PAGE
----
Additionally, cannabis has been shown to be a useful addition in treatment plans to improve bone health in laboratory studies. Studies have endeavored to better understand the role of CB2 receptors in maintaining bone health. CB2 receptors in bone cells have been linked to maintaining bone density and stimulating growth and may therefore have a part in reversing the effects of osteoporosis.10 One study evaluating the role of CB2 receptors found that mice whose genes had been altered to remove the CB1 or CB2 receptors developed signs of bone weakness that were far more pronounced than those in the control group.12 Another study in 2009 investigated the relationship between CB2 expression and bone disease in humans. It found that people with dysfunctional CB2 receptors have significantly weaker hand bones.11
Osteoarthritis (OA) affects many dogs, large and small. Most often, OA is the consequence of a developmental orthopedic disease that affects a single joint or a pair of joints and, less often, affects multiple joints. It is axiomatic that ‘Mother Nature likes symmetry,’ thus developmental orthopedic diseases frequently affect both left and right joints. For example, hip dysplasia is reportedly bilateral in >60% of affected dogs,13 and elbow dysplasia is bilateral in approximately 50% of affected dogs.14Osteoarthritis occurs secondary to a myriad of primary orthopedic conditions that affect a variety of joints including: the hip (most common causes of OA in the hip: hip dysplasia, Perthes disease); stifle (patellar luxation, cranial cruciate ligament disease, osteochondritis dissecans [OCD]); elbow (elbow dysplasia, elbow OCD, fragmentation of the medial coronoid process, incomplete ossification of the humeral condyle); shoulder (shoulder OCD, developmental shoulder subluxation); tarsus (OCD of the talus), and carpus (carpal laxity, carpal subluxation secondary to chondrodystrophy); and metacarpophalangeal (MCP) and metatarsophalangeal (MTP) joint degenerative osteoarthritis (digital osteoarthritis).
Cannabinoids were found to treat pain secondary to inflammation in a variety of studies on humans. Some of the most compelling research has shown that cannabis can reduce the inflammation in the joint caused in human patients diagnosed with immune-mediated arthritis.15 One study found that cannabinoids could simultaneously reduce the secretion of cytokines involved in inflammation from one type of TH immune cells, which were being under-produced, while also increasing their numbers to correct their scarcity.15 Furthermore, in a study in 2003, researchers found that plant-based cannabinoids could suppress the expression of interleukin-1beta—one of the most prominent markers for inflammation in patients with rheumatoid arthritis—by as much as 50%.16 And finally, in 2006, transdermal applications of CBD were shown to decrease biomarkers that can contribute to neurogenic inflammation in a sample of arthritic rats.17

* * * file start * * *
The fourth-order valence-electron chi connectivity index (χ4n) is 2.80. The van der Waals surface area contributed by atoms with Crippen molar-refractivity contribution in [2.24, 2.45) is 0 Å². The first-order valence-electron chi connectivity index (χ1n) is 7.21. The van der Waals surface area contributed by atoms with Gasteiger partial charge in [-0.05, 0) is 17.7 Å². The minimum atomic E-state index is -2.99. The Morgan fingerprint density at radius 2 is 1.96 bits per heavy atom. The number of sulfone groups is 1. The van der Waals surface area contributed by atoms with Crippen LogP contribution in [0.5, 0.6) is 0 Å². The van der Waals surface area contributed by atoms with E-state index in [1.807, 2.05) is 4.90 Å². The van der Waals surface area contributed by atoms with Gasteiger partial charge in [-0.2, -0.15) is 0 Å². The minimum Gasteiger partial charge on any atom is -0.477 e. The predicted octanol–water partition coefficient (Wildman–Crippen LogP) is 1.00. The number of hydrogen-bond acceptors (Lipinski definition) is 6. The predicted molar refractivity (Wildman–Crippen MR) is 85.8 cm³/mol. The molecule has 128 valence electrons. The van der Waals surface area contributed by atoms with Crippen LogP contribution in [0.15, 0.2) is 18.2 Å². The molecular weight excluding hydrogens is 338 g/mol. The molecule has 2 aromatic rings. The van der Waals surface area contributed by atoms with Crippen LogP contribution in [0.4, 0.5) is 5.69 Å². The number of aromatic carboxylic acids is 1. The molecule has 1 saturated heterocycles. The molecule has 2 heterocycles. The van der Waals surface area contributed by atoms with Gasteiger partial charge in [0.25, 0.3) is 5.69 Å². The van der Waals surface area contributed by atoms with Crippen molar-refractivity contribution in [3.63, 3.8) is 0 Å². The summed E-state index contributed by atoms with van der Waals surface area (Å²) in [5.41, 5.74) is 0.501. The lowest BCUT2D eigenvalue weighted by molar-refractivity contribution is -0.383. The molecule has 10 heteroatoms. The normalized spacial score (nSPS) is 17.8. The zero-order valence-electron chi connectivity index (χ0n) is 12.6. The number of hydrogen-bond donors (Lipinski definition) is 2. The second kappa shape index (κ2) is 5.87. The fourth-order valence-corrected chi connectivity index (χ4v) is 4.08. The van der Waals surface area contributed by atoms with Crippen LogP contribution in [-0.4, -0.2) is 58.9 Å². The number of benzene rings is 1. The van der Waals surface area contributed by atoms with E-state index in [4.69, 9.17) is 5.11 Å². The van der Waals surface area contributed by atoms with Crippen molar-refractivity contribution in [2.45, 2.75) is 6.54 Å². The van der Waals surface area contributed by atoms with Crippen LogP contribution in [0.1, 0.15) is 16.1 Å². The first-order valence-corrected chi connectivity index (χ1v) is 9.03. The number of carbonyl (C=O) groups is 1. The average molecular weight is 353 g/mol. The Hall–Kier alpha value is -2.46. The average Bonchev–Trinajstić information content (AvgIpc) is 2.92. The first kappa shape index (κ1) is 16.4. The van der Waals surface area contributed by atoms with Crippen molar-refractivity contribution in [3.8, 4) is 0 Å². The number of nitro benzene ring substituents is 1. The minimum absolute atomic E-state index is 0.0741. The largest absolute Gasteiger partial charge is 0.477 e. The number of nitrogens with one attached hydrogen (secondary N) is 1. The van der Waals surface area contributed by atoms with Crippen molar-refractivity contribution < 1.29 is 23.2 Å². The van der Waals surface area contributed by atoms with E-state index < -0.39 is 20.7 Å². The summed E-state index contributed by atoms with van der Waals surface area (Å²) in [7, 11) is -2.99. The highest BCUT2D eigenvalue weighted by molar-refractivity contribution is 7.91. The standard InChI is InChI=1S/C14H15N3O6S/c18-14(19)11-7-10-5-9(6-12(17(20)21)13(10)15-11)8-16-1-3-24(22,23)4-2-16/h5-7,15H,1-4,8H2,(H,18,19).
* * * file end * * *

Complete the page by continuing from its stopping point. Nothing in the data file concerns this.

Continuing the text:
A report published in The Journal of PAIN and written by researchers at Baylor College of Medicine revealed the results of a large, double-blinded, placebo-controlled study on the positive effects CBD had in the fight against osteoarthritis.18 The study was designed with two main goals: The first portion of the research studied the effect CBD had on the inflammatory molecules and cells in mice.18 The second portion of the study investigated whether CBD improved the quality of life in dogs diagnosed with osteoarthritis. In lab tests and in mouse models, CBD significantly decreased the production of natural chemicals that promote inflammation, and it increased the natural chemicals that fight inflammation.18 Essentially, they saw a drop in proinflammatory cytokines and an increase in anti-inflammatory cytokines.18 For dogs with osteoarthritis, CBD significantly decreased pain and increased mobility in a dose-dependent fashion. Importantly, a lower dose of liposomal CBD was as effective as the highest dose of non-liposomal CBD, indicating that the effect of CBD was quicker and more powerful when CBD was delivered encapsulated in liposomes than without.18 Blood samples indicated no significant harmful side effects or adverse events over the 4-week analysis period.18 Although this study is very promising, and it supports the safety and therapeutic potential of hemp-derived CBD for relieving arthritic pain in dogs, it is important to consult with your pet’s veterinarian before giving any supplement or medication.